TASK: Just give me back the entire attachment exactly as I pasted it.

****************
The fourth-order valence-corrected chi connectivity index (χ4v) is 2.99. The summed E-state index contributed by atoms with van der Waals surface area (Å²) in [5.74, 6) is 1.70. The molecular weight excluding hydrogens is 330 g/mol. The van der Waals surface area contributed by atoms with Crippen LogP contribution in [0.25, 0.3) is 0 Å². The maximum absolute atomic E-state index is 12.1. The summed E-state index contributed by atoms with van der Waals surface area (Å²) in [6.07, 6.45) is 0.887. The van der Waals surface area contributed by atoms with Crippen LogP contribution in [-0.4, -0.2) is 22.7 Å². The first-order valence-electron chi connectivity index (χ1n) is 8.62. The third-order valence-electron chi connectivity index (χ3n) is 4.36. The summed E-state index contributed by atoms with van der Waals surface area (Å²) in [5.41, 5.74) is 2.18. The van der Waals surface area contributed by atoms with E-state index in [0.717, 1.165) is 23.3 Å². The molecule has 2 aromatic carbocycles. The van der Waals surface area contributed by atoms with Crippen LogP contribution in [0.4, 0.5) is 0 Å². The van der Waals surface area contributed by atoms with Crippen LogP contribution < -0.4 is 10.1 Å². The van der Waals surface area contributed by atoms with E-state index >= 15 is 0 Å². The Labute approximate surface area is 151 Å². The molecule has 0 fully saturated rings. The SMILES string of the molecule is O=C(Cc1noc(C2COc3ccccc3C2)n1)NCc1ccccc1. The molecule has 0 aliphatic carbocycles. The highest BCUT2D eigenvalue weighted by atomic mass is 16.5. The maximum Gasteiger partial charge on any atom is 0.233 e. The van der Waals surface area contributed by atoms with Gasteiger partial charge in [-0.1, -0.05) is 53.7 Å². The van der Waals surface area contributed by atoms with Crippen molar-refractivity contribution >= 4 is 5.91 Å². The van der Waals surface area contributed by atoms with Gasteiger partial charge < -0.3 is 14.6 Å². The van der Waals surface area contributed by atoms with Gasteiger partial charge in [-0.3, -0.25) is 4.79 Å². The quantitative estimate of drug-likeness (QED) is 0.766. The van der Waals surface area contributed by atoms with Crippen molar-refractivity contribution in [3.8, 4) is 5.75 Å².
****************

The fourth-order valence-corrected chi connectivity index (χ4v) is 2.99. The summed E-state index contributed by atoms with van der Waals surface area (Å²) in [5.74, 6) is 1.70. The molecular weight excluding hydrogens is 330 g/mol. The van der Waals surface area contributed by atoms with Crippen LogP contribution in [0.25, 0.3) is 0 Å². The maximum absolute atomic E-state index is 12.1. The summed E-state index contributed by atoms with van der Waals surface area (Å²) in [6.07, 6.45) is 0.887. The van der Waals surface area contributed by atoms with Crippen LogP contribution in [-0.4, -0.2) is 22.7 Å². The first-order valence-electron chi connectivity index (χ1n) is 8.62. The third-order valence-electron chi connectivity index (χ3n) is 4.36. The summed E-state index contributed by atoms with van der Waals surface area (Å²) in [5.41, 5.74) is 2.18. The van der Waals surface area contributed by atoms with E-state index in [0.717, 1.165) is 23.3 Å². The molecule has 2 aromatic carbocycles. The van der Waals surface area contributed by atoms with Crippen LogP contribution in [0.4, 0.5) is 0 Å². The van der Waals surface area contributed by atoms with Crippen LogP contribution < -0.4 is 10.1 Å². The van der Waals surface area contributed by atoms with E-state index >= 15 is 0 Å². The Labute approximate surface area is 151 Å². The molecule has 0 fully saturated rings. The SMILES string of the molecule is O=C(Cc1noc(C2COc3ccccc3C2)n1)NCc1ccccc1. The molecule has 0 aliphatic carbocycles. The highest BCUT2D eigenvalue weighted by atomic mass is 16.5. The maximum Gasteiger partial charge on any atom is 0.233 e. The van der Waals surface area contributed by atoms with Gasteiger partial charge in [-0.1, -0.05) is 53.7 Å². The van der Waals surface area contributed by atoms with Crippen molar-refractivity contribution >= 4 is 5.91 Å². The van der Waals surface area contributed by atoms with Gasteiger partial charge < -0.3 is 14.6 Å². The van der Waals surface area contributed by atoms with Gasteiger partial charge in [-0.3, -0.25) is 4.79 Å². The quantitative estimate of drug-likeness (QED) is 0.766. The van der Waals surface area contributed by atoms with Crippen molar-refractivity contribution in [3.8, 4) is 5.75 Å².